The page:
• @MarcoAurélioDeleu Truth is an absolute defence to defamation; if you can prove what you say is true, you won't have any legal exposure.
    – jimsug
    Commented Nov 15, 2015 at 22:36

3 Answers 3

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This appears to be a complaint about lawyers using the legal process to achieve what their client wants. Forgive me, but this seems to be like complaining that doctors only want to cure the client's disease, architects only want to design the client's buildings and generals only want to kill the client's enemies.

Your lawyer is not your business strategist or your life coach!

A civil case is always about the money. If you are pursuing a civil case over a principle then you are going to spend a lot of money and probably lose.

The use of a lawyer should always be part of your wider negotiation strategy in the same way that your armed forces are part of your diplomacy; in both cases the threat of use is usually better than the actual use.

A civil case always follows a failure to successfully negotiate. Not all by any means, but most, civil cases would be better settled by agreement than litigation by all parties.

If you believe that your objectives can best be served by a social media campaign, political pressure, etc. then go for it. Your lawyer can advise you what the risks are wrt to defamation etc. but ultimately how you choose to pursue your goal is up to you.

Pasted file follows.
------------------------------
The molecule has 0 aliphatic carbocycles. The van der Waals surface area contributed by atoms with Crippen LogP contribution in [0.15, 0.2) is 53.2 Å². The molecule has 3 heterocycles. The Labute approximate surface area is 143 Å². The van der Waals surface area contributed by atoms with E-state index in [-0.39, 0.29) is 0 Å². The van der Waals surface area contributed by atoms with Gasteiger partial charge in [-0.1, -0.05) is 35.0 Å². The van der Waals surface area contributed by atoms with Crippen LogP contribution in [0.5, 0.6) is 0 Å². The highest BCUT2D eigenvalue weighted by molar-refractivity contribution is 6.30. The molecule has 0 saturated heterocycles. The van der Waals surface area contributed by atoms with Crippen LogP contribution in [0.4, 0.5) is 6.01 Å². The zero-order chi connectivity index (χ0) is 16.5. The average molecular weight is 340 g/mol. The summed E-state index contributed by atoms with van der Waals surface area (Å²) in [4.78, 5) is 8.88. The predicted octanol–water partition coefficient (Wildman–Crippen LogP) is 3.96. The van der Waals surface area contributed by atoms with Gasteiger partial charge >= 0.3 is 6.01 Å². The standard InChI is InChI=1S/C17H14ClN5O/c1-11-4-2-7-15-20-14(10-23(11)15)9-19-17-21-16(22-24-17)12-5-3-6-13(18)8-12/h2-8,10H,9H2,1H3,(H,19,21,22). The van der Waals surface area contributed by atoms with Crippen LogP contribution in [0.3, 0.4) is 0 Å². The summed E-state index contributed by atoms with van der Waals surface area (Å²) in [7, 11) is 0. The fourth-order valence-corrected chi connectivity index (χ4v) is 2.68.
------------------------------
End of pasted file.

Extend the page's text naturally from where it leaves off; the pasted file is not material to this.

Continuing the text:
Lawyers, understandably, look for legal solutions. A public relations professional is far better placed than a lawyer to inform your media strategy.

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  • I'm talking about cases in which the lawyer explicitly counsels a defendant not to discuss on any media whatsoever. To use the doctor analogy, I go to the doctor with a headache, the doctors says, "I'm going to put you on this medicine, it's going to cost you $3000 / month, it might take you about 15 months, but in the end, your headaches should probably clear up." I say, "oh but my sister had these headaches and she cut dairy from her diet and they went away" The doctor says "NO! Whatever you do, don't cut out dairy! This might make the headaches worse!"